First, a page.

Rome


Oh man, I can’t believe I’m just getting around to this now. I left you, I believe, at the Pantheon. Well, after that came…. ITALIAN DINNER! Yes, and after that came the next day, with a bit of an interval between the two that I will call “Romebulating”. Why? Because I can.

It was in the middle of this lovely open square with a fountain. The pasta was AMAZING!
It was in the middle of this lovely open square with a fountain. The pasta was AMAZING!
On the walk home (hostel), getting rather far from the city centre.

On the walk home (hostel), getting rather far from the city centre.

 The next day we set out for the Vatican. The next day also happened to be Easter Sunday (just our luck; we didn’t plan this) so there were no shortage of others setting out for the same place. While our particular timing did make transportation a bit more of a hassle than it otherwise would be, we actually had an easier time finding the place than we otherwie might have: we just followed some nuns. We figured they must be going to the same place.

Thank you, Guide-Nuns!

Thank you, Guide-Nuns!

I’ve never actually met nuns before.  I don’t know what I expected, exactly… I mean, those of you who know me know that I’ve never really had a particularly rosy view of organized religion in general. I could just never quite picture how one could really live (or live well) in such a society. The whole concept is still a bit beyond me.
Now I can’t understand Italian, either, so my insights into what these women were like and what they were talking about were limited, to say the least. But one thing I could see, that was impressed and rather humbled by (should I have been surprised? Perhaps not), was their manner toward others, partularly beggars and street performers. They never gave money. But one in particular (middle, slightly turned toward camera) always, always had a smile to give, at least. This is important. More than most people realize, perhaps. It was her reaction to most types of contact with others, and I don’t mean in a “bare-teeth phoney-smile” kind of way. She just seemed so genuine, like she would like to foster happiness in those around her and do no harm. We parted ways shortly after the subway. I left with a vaguely different view of nuns.

Anyhoo, on to the vatican.

WHOA crowds.

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There is another curved wall on the other side (left) so the whole area is a semi-enclosed circle.

There were two line-ups for the service that were about four hours long and went most of the way around the compound. We did not wait in these. Emily and I were looking specifically for the Cistene Chapel in the Vatican Museum.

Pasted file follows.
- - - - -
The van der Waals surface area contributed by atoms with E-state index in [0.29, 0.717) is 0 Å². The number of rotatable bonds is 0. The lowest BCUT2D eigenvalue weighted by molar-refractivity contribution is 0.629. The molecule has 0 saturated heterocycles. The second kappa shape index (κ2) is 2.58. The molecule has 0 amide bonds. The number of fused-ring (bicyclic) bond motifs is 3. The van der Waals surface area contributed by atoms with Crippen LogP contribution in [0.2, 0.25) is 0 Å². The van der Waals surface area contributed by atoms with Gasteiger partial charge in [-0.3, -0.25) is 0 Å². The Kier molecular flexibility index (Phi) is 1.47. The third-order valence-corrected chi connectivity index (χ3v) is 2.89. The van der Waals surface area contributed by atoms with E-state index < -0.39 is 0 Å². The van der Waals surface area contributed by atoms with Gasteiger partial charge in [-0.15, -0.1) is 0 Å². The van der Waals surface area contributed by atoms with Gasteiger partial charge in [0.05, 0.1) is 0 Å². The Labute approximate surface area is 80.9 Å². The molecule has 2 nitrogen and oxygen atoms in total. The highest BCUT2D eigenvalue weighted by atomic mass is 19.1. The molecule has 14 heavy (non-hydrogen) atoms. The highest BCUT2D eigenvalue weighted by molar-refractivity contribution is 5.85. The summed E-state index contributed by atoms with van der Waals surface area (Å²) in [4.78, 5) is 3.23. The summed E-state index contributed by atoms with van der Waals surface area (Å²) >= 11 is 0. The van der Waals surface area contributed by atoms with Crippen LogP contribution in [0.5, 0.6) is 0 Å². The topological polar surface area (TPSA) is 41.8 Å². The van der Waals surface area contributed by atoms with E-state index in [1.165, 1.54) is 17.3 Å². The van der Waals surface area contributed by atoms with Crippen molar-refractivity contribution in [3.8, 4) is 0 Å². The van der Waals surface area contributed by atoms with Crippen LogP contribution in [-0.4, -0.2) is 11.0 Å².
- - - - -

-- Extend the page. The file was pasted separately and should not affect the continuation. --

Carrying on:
There were pillars everywhere.

They made me feel small.

 

…. more later, once again. Wow. Slowest post ever, Zann.

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Same day as before, just left Palatine Hill.

It was mid-afternoon by the time we left the Colosseum and Palatine Hill behind us and decided to look for the next big thing, which happened to be the Pantheon. It looked close on the map, so we just kind of set off.

Rome is made up of these little twisting streets aided by a few major traffic arteries. What is so cool about these little streets (or rather, one of many things that make them cool) is that they turn all of Rome into this crazy treasure hunt/ chocolate box of incredible architectural and historical sites. You’ve seen a hundred photos on posters and in textbooks and then BAM! There it is, right in front of you! Completely without warning.

That’s how it was with the Pantheon.

“Oh hey! A chocolate shop” “Look at that sculpture!” “Wow! Awesome fountain!” “Hey, those are some big pillars that buiklding has…”
Wait a minute… that’s the Pantheon!

I can’t describe how cool it was to just come upon it like that.
OK, maybe I just did, but I still didn’t do the experience justice. But without further ado, here’s what the thing looks like, from where I was standing.

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And then... there it was!

We couldn’t go in just yet, as there was a mass going on inside (is that how I would say that?). So we walked around the outside for a bit and discovered the world’s best chocolate. Really, we did. Well, I did. 😛 I just wish I could remember what this place was called…

Oh well. More photos of the Pantheon, anyway.

The outside curve. It SO doesn't hint at what's inside. Seriously.

The outside curve. It SO doesn't hint at what's inside. It really doesn't.

Eventually… we were allowed in.

My new favorite place in the world.

My new favorite place in the world.

Huge.

Huge.

Oh that ceiling...

Oh that ceiling...

Aand on that note… I’ll be back tomorrow. Sleep is needed for the now. It’s 2:30am. ‘Night.

Rome was amazing.

This is actually one of the reasons it has taken me so long to post about it; I really wanted to give it it’s due in photos and explanation. Even the rifde over deserves some mention, as it was quite the experience (I can say this easily due to the great deal of hindsight and time between now and then).